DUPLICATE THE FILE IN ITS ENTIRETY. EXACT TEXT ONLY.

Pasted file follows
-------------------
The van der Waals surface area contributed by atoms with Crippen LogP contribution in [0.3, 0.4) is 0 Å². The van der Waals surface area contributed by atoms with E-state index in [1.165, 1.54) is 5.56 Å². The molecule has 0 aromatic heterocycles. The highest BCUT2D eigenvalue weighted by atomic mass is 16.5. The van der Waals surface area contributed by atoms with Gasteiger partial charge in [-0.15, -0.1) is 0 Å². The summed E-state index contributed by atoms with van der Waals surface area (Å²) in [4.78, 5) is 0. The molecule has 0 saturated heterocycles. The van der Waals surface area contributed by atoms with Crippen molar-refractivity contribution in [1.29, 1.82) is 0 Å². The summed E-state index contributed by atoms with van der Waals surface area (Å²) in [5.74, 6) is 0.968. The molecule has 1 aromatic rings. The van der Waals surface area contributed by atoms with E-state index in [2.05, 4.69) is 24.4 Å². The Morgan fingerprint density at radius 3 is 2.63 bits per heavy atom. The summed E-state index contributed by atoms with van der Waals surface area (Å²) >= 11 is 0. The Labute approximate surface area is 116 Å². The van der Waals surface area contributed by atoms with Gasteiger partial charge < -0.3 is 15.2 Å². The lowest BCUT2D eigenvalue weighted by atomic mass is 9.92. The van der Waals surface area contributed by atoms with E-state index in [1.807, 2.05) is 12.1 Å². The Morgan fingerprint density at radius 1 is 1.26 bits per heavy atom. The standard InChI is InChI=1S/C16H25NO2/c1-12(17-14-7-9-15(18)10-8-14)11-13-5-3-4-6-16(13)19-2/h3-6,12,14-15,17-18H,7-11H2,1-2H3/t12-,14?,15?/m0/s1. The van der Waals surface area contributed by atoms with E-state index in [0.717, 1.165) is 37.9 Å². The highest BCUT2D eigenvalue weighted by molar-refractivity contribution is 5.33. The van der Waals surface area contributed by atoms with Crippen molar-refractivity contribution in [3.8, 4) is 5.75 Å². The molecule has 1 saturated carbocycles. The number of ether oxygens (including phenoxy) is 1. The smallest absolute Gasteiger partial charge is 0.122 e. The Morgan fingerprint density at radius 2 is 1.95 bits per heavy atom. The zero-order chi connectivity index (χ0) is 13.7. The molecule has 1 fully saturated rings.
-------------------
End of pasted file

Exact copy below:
The van der Waals surface area contributed by atoms with Crippen LogP contribution in [0.3, 0.4) is 0 Å². The van der Waals surface area contributed by atoms with E-state index in [1.165, 1.54) is 5.56 Å². The molecule has 0 aromatic heterocycles. The highest BCUT2D eigenvalue weighted by atomic mass is 16.5. The van der Waals surface area contributed by atoms with Gasteiger partial charge in [-0.15, -0.1) is 0 Å². The summed E-state index contributed by atoms with van der Waals surface area (Å²) in [4.78, 5) is 0. The molecule has 0 saturated heterocycles. The van der Waals surface area contributed by atoms with Crippen molar-refractivity contribution in [1.29, 1.82) is 0 Å². The summed E-state index contributed by atoms with van der Waals surface area (Å²) in [5.74, 6) is 0.968. The molecule has 1 aromatic rings. The van der Waals surface area contributed by atoms with E-state index in [2.05, 4.69) is 24.4 Å². The Morgan fingerprint density at radius 3 is 2.63 bits per heavy atom. The summed E-state index contributed by atoms with van der Waals surface area (Å²) >= 11 is 0. The Labute approximate surface area is 116 Å². The van der Waals surface area contributed by atoms with Gasteiger partial charge < -0.3 is 15.2 Å². The lowest BCUT2D eigenvalue weighted by atomic mass is 9.92. The van der Waals surface area contributed by atoms with E-state index in [1.807, 2.05) is 12.1 Å². The Morgan fingerprint density at radius 1 is 1.26 bits per heavy atom. The standard InChI is InChI=1S/C16H25NO2/c1-12(17-14-7-9-15(18)10-8-14)11-13-5-3-4-6-16(13)19-2/h3-6,12,14-15,17-18H,7-11H2,1-2H3/t12-,14?,15?/m0/s1. The van der Waals surface area contributed by atoms with E-state index in [0.717, 1.165) is 37.9 Å². The highest BCUT2D eigenvalue weighted by molar-refractivity contribution is 5.33. The van der Waals surface area contributed by atoms with Crippen molar-refractivity contribution in [3.8, 4) is 5.75 Å². The molecule has 1 saturated carbocycles. The number of ether oxygens (including phenoxy) is 1. The smallest absolute Gasteiger partial charge is 0.122 e. The Morgan fingerprint density at radius 2 is 1.95 bits per heavy atom. The zero-order chi connectivity index (χ0) is 13.7. The molecule has 1 fully saturated rings.